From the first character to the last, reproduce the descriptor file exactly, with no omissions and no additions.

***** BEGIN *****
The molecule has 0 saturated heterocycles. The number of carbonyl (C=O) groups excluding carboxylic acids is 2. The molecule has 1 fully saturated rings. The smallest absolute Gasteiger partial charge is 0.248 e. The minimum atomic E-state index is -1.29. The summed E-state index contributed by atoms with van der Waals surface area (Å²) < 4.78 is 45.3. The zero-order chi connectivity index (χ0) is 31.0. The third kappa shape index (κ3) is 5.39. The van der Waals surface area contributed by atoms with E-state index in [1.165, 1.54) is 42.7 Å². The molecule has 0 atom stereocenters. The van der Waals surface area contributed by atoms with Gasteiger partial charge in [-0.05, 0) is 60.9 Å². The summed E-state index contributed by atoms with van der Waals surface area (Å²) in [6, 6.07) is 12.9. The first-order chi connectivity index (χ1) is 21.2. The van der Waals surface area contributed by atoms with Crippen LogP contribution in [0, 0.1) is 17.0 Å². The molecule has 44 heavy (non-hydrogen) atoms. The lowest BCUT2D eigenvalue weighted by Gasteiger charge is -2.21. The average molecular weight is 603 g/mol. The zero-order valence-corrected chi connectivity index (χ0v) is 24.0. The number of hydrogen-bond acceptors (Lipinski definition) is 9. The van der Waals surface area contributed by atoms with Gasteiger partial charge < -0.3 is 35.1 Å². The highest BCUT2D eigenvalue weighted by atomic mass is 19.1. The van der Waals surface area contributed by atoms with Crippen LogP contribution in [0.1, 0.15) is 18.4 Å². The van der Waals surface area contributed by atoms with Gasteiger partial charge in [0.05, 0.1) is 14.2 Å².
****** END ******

The molecule has 0 saturated heterocycles. The number of carbonyl (C=O) groups excluding carboxylic acids is 2. The molecule has 1 fully saturated rings. The smallest absolute Gasteiger partial charge is 0.248 e. The minimum atomic E-state index is -1.29. The summed E-state index contributed by atoms with van der Waals surface area (Å²) < 4.78 is 45.3. The zero-order chi connectivity index (χ0) is 31.0. The third kappa shape index (κ3) is 5.39. The van der Waals surface area contributed by atoms with E-state index in [1.165, 1.54) is 42.7 Å². The molecule has 0 atom stereocenters. The van der Waals surface area contributed by atoms with Gasteiger partial charge in [-0.05, 0) is 60.9 Å². The summed E-state index contributed by atoms with van der Waals surface area (Å²) in [6, 6.07) is 12.9. The first-order chi connectivity index (χ1) is 21.2. The van der Waals surface area contributed by atoms with Crippen LogP contribution in [0, 0.1) is 17.0 Å². The molecule has 44 heavy (non-hydrogen) atoms. The lowest BCUT2D eigenvalue weighted by Gasteiger charge is -2.21. The average molecular weight is 603 g/mol. The zero-order valence-corrected chi connectivity index (χ0v) is 24.0. The number of hydrogen-bond acceptors (Lipinski definition) is 9. The van der Waals surface area contributed by atoms with Gasteiger partial charge < -0.3 is 35.1 Å². The highest BCUT2D eigenvalue weighted by atomic mass is 19.1. The van der Waals surface area contributed by atoms with Crippen LogP contribution in [0.1, 0.15) is 18.4 Å². The van der Waals surface area contributed by atoms with Gasteiger partial charge in [0.05, 0.1) is 14.2 Å².